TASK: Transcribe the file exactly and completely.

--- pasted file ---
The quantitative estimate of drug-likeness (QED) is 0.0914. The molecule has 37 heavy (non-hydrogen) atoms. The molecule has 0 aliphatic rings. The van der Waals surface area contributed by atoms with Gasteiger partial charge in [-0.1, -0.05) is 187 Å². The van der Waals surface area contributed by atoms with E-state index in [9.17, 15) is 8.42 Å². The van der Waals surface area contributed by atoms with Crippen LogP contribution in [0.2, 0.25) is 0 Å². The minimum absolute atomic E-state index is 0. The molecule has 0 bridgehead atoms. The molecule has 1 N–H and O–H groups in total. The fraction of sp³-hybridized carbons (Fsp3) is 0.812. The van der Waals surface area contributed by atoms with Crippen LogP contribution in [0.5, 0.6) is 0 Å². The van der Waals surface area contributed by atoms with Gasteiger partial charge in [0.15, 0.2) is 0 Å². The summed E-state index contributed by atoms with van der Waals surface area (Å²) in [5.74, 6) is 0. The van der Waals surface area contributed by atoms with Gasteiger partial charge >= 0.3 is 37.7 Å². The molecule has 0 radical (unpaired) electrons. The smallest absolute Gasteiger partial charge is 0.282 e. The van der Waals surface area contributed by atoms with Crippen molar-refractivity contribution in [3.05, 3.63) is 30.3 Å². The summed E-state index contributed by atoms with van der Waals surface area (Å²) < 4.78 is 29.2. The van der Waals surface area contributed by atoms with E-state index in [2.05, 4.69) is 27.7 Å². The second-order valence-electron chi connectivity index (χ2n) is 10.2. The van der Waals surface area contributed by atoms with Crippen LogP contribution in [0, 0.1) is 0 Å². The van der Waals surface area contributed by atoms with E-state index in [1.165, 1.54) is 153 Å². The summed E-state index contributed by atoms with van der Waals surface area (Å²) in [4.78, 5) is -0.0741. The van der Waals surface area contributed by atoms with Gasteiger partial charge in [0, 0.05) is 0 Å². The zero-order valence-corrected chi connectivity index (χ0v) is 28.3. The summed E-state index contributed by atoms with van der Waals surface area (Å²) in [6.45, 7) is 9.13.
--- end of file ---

The quantitative estimate of drug-likeness (QED) is 0.0914. The molecule has 37 heavy (non-hydrogen) atoms. The molecule has 0 aliphatic rings. The van der Waals surface area contributed by atoms with Gasteiger partial charge in [-0.1, -0.05) is 187 Å². The van der Waals surface area contributed by atoms with E-state index in [9.17, 15) is 8.42 Å². The van der Waals surface area contributed by atoms with Crippen LogP contribution in [0.2, 0.25) is 0 Å². The minimum absolute atomic E-state index is 0. The molecule has 0 bridgehead atoms. The molecule has 1 N–H and O–H groups in total. The fraction of sp³-hybridized carbons (Fsp3) is 0.812. The van der Waals surface area contributed by atoms with Crippen LogP contribution in [0.5, 0.6) is 0 Å². The van der Waals surface area contributed by atoms with Gasteiger partial charge in [0.15, 0.2) is 0 Å². The summed E-state index contributed by atoms with van der Waals surface area (Å²) in [5.74, 6) is 0. The van der Waals surface area contributed by atoms with Gasteiger partial charge >= 0.3 is 37.7 Å². The molecule has 0 radical (unpaired) electrons. The smallest absolute Gasteiger partial charge is 0.282 e. The van der Waals surface area contributed by atoms with Crippen molar-refractivity contribution in [3.05, 3.63) is 30.3 Å². The summed E-state index contributed by atoms with van der Waals surface area (Å²) < 4.78 is 29.2. The van der Waals surface area contributed by atoms with E-state index in [2.05, 4.69) is 27.7 Å². The second-order valence-electron chi connectivity index (χ2n) is 10.2. The van der Waals surface area contributed by atoms with Crippen LogP contribution in [0, 0.1) is 0 Å². The van der Waals surface area contributed by atoms with E-state index in [1.165, 1.54) is 153 Å². The summed E-state index contributed by atoms with van der Waals surface area (Å²) in [4.78, 5) is -0.0741. The van der Waals surface area contributed by atoms with Gasteiger partial charge in [0, 0.05) is 0 Å². The zero-order valence-corrected chi connectivity index (χ0v) is 28.3. The summed E-state index contributed by atoms with van der Waals surface area (Å²) in [6.45, 7) is 9.13.